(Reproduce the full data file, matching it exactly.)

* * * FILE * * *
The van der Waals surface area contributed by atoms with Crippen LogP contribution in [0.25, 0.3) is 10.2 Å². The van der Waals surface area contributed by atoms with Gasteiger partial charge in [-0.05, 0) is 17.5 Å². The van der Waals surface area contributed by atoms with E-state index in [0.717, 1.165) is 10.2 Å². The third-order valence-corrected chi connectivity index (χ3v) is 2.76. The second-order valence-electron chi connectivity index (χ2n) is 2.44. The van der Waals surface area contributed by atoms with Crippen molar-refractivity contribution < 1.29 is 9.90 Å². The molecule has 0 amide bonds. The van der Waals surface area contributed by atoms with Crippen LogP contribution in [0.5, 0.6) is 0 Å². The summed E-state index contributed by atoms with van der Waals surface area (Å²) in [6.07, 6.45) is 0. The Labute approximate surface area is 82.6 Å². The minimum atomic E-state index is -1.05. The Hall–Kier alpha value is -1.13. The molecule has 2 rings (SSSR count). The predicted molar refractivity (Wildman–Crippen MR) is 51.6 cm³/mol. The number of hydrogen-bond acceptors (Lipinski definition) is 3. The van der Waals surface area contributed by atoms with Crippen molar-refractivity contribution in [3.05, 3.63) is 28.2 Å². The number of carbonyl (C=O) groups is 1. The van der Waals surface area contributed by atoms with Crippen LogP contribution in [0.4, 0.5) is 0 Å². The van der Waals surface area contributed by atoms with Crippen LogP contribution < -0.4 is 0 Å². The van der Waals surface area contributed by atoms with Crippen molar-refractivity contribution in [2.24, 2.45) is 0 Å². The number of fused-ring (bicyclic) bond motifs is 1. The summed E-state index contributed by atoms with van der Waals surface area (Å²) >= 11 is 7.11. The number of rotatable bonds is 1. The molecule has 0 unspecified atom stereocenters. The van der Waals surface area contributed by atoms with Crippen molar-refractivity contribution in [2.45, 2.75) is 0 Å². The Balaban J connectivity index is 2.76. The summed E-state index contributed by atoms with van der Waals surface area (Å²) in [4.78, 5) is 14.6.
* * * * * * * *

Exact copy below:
The van der Waals surface area contributed by atoms with Crippen LogP contribution in [0.25, 0.3) is 10.2 Å². The van der Waals surface area contributed by atoms with Gasteiger partial charge in [-0.05, 0) is 17.5 Å². The van der Waals surface area contributed by atoms with E-state index in [0.717, 1.165) is 10.2 Å². The third-order valence-corrected chi connectivity index (χ3v) is 2.76. The second-order valence-electron chi connectivity index (χ2n) is 2.44. The van der Waals surface area contributed by atoms with Crippen molar-refractivity contribution < 1.29 is 9.90 Å². The molecule has 0 amide bonds. The van der Waals surface area contributed by atoms with Crippen LogP contribution in [0.5, 0.6) is 0 Å². The summed E-state index contributed by atoms with van der Waals surface area (Å²) in [6.07, 6.45) is 0. The Labute approximate surface area is 82.6 Å². The minimum atomic E-state index is -1.05. The Hall–Kier alpha value is -1.13. The molecule has 2 rings (SSSR count). The predicted molar refractivity (Wildman–Crippen MR) is 51.6 cm³/mol. The number of hydrogen-bond acceptors (Lipinski definition) is 3. The van der Waals surface area contributed by atoms with Crippen molar-refractivity contribution in [3.05, 3.63) is 28.2 Å². The number of carbonyl (C=O) groups is 1. The van der Waals surface area contributed by atoms with Crippen LogP contribution in [0.4, 0.5) is 0 Å². The van der Waals surface area contributed by atoms with Crippen LogP contribution < -0.4 is 0 Å². The van der Waals surface area contributed by atoms with Crippen molar-refractivity contribution in [2.24, 2.45) is 0 Å². The number of fused-ring (bicyclic) bond motifs is 1. The summed E-state index contributed by atoms with van der Waals surface area (Å²) >= 11 is 7.11. The number of rotatable bonds is 1. The molecule has 0 unspecified atom stereocenters. The van der Waals surface area contributed by atoms with Crippen molar-refractivity contribution in [2.45, 2.75) is 0 Å². The Balaban J connectivity index is 2.76. The summed E-state index contributed by atoms with van der Waals surface area (Å²) in [4.78, 5) is 14.6.